I read a recipe for curried egg salad somewhere recently that sounded good, but i couldn't lay my hand on it when it turned out there was no protein in the house save 8 eggs, so I winged it and came up a winner.

Of course, I have tried and tried to come up with a way to make this very tasty egg salad into a Harry Potter extravaganza, but I got nothing, even though I've just read the Half-Blood Prince and am struggling with the urge to read it again. This dish is delicious enough to have been conjured up for one of the Hogwarts banquets, but really I think the children tend to get rather heartier dishes from the house-elves than my poncy curried egg salad on toast. Since it's yellow and red when you include the tomato salad, I thought it might vaguely resemble Gryffindor colors, but that's a pretty lame stretch. It's curried, and therefore vaguely British, but that's even lamer. I'm an English major, and I love horrible puns, I should be able to do better than this. And having struggled with this now for longer than it took me to cook the dish and write it up in the first place, I'm beginning to think that perhaps requiring a theme is in fact antithetical to the original spirit of the EoMEoTE, the oh-fuck-it-I'm-broke desperation that spawned the genre. But as long as you let me whine on about the theme instead of actually being clever about it, just as you let me put my egg in the same room with the toast rather than actually upon it, then it all works out just as it should. *grin*

8 hardboiled eggs, diced
handful of cooked green beans, cut into bitesize bits
half a small red onion, diced fine
1 tbsp mayo
2 tbsp miracle whip
lots and lots of madras curry powder, to taste
black pepper
few shots of louisiana hot sauce
chopped cilantro
salt (save till the end, because once you get enough curry powder in there to make it taste of curry, you may not need any salt at all)

Mix all this together. Serve with toasted slices of sourdough bread and a sliced tomato salad. Serves 3-4 depending on hunger. Makes a very nice lunch or cold summer dinner, especially if made ahead and kept in the fridge.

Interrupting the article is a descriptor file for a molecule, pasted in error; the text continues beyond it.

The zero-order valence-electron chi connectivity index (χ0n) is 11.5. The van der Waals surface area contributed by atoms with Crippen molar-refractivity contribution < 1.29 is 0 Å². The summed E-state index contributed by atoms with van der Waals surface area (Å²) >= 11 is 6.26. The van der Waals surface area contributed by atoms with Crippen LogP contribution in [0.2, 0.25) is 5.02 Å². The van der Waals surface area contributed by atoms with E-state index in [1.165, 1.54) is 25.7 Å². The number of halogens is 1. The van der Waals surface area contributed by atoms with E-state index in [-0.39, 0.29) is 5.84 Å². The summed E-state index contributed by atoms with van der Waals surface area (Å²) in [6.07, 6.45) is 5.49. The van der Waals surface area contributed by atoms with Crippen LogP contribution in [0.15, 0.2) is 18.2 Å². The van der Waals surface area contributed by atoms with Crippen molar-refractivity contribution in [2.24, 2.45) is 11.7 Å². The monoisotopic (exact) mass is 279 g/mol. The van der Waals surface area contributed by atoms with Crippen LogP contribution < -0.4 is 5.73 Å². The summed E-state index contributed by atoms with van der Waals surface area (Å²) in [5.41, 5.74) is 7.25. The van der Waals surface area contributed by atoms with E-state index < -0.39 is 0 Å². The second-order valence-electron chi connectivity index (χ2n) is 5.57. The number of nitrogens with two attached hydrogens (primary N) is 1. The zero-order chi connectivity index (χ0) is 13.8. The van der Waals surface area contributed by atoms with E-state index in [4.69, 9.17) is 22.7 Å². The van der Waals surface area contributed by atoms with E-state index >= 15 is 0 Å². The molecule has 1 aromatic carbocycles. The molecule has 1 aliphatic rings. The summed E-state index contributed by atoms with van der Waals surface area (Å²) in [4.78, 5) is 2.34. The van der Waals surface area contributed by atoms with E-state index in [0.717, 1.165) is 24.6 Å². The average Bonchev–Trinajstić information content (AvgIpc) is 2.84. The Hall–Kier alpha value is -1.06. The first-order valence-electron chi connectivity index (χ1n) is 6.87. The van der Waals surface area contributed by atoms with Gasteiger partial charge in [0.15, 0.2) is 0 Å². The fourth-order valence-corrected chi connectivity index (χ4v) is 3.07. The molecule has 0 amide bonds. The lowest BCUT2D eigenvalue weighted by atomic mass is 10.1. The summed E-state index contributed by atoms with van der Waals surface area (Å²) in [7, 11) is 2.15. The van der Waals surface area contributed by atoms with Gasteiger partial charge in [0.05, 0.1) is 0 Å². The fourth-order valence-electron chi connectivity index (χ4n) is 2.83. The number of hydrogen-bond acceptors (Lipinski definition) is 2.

Posted by foodnerd at 05:33 PM | Comments (1)

August 02, 2005

damn, i'm watching too much TV

How cute was the winner of Hell's Kitchen? Adorable, adorable, adorable, and clearly the best of the lot. I want to eat in his restaurant.

Posted by foodnerd at 07:28 PM | Comments (2)

August 01, 2005

not bad for a Monday night

Pan grilled a bison steak and managed to get it just perfectly medium rare with a nice crispy crust. Delish. Made a fennel-cabbage slaw based on one in Gourmet magazine, and took some leftover yukon golds in mustard vinaigrette and put the rest of the chimichurri into it to make tangy herbed smashed potatoes. Woo, baby - yum!

half a savoy cabbage, shredded fine
one fennel bulb, shredded fine
some of the fennel fronds, chopped
handful of parsley, chopped
shallot, sliced fine
2 carrots, grated

Mix 2 big spoonfuls of mayo with a couple tablespoons sherry vinegar & a bit of salt to combine, squeeze half a lemon and grind a bunch of black pepper over the veggies, and stir it all to combine. Let it sit in the fridge a while to blend flavors. Crisp, refreshing, clean, and tangy -- very nice indeed.

Posted by foodnerd at 08:59 PM | Comments (0)

IMBB 17 = Tea, and I am lame

No time to whip up anything interesting with tea this weekend, though it was truly tempting, considering I've been meaning to make Santos's green tea cupcakes and matcha meringues for freaking ever. But it was not to be, and given that there are already 89 entries pending over at Clement's, it's probably not worth sending over my springtime post about finally finding my favorite morning tea, and the miraculous wave of joy and wellbeing that event sent over my mad, mad, mad, mad world. No need to give everyone yet another post to read, and at that an old one without even a recipe to recommend it. I can't wait to read all the yummy recipes, um, probably next weekend when I have three spare minutes to rub together. *grin*

Posted by foodnerd at 10:58 AM | Comments (0)